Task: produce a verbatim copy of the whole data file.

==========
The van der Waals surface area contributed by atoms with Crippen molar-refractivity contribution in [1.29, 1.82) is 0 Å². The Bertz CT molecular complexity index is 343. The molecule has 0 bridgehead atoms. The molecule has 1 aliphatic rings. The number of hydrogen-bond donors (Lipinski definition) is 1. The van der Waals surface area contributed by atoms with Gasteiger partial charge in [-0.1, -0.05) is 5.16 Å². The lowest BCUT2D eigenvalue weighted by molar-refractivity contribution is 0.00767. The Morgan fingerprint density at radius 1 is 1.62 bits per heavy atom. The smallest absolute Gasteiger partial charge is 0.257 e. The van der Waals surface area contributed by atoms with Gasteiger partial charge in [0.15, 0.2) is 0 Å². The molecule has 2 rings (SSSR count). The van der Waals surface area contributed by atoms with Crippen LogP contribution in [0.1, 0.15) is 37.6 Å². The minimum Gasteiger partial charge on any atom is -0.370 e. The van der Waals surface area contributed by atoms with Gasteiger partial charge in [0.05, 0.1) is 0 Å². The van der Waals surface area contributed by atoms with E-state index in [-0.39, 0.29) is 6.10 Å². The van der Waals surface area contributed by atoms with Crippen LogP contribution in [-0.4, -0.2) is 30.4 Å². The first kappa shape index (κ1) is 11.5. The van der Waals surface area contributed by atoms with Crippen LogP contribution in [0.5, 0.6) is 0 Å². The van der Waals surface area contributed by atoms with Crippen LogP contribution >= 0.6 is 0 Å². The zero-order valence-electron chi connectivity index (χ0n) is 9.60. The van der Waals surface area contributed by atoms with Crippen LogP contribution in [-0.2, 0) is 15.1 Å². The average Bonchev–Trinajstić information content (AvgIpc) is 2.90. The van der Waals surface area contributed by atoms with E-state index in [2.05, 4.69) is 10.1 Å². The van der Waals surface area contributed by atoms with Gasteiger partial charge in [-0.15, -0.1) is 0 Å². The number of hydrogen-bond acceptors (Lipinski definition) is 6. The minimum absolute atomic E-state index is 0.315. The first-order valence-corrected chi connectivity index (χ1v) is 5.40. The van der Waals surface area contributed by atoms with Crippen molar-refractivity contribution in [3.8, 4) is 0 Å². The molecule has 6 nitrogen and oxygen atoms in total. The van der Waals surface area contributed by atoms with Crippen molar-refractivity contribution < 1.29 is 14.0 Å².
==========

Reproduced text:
The van der Waals surface area contributed by atoms with Crippen molar-refractivity contribution in [1.29, 1.82) is 0 Å². The Bertz CT molecular complexity index is 343. The molecule has 0 bridgehead atoms. The molecule has 1 aliphatic rings. The number of hydrogen-bond donors (Lipinski definition) is 1. The van der Waals surface area contributed by atoms with Gasteiger partial charge in [-0.1, -0.05) is 5.16 Å². The lowest BCUT2D eigenvalue weighted by molar-refractivity contribution is 0.00767. The Morgan fingerprint density at radius 1 is 1.62 bits per heavy atom. The smallest absolute Gasteiger partial charge is 0.257 e. The van der Waals surface area contributed by atoms with Gasteiger partial charge in [0.15, 0.2) is 0 Å². The molecule has 2 rings (SSSR count). The van der Waals surface area contributed by atoms with Crippen LogP contribution in [0.1, 0.15) is 37.6 Å². The minimum Gasteiger partial charge on any atom is -0.370 e. The van der Waals surface area contributed by atoms with Gasteiger partial charge in [0.05, 0.1) is 0 Å². The van der Waals surface area contributed by atoms with E-state index in [-0.39, 0.29) is 6.10 Å². The van der Waals surface area contributed by atoms with Crippen LogP contribution in [-0.4, -0.2) is 30.4 Å². The first kappa shape index (κ1) is 11.5. The van der Waals surface area contributed by atoms with Crippen LogP contribution in [0.5, 0.6) is 0 Å². The van der Waals surface area contributed by atoms with Crippen LogP contribution >= 0.6 is 0 Å². The zero-order valence-electron chi connectivity index (χ0n) is 9.60. The van der Waals surface area contributed by atoms with Crippen LogP contribution in [-0.2, 0) is 15.1 Å². The average Bonchev–Trinajstić information content (AvgIpc) is 2.90. The van der Waals surface area contributed by atoms with E-state index in [2.05, 4.69) is 10.1 Å². The van der Waals surface area contributed by atoms with Gasteiger partial charge in [-0.15, -0.1) is 0 Å². The number of hydrogen-bond acceptors (Lipinski definition) is 6. The minimum absolute atomic E-state index is 0.315. The first-order valence-corrected chi connectivity index (χ1v) is 5.40. The van der Waals surface area contributed by atoms with Crippen molar-refractivity contribution in [3.8, 4) is 0 Å². The molecule has 6 nitrogen and oxygen atoms in total. The van der Waals surface area contributed by atoms with Crippen molar-refractivity contribution < 1.29 is 14.0 Å².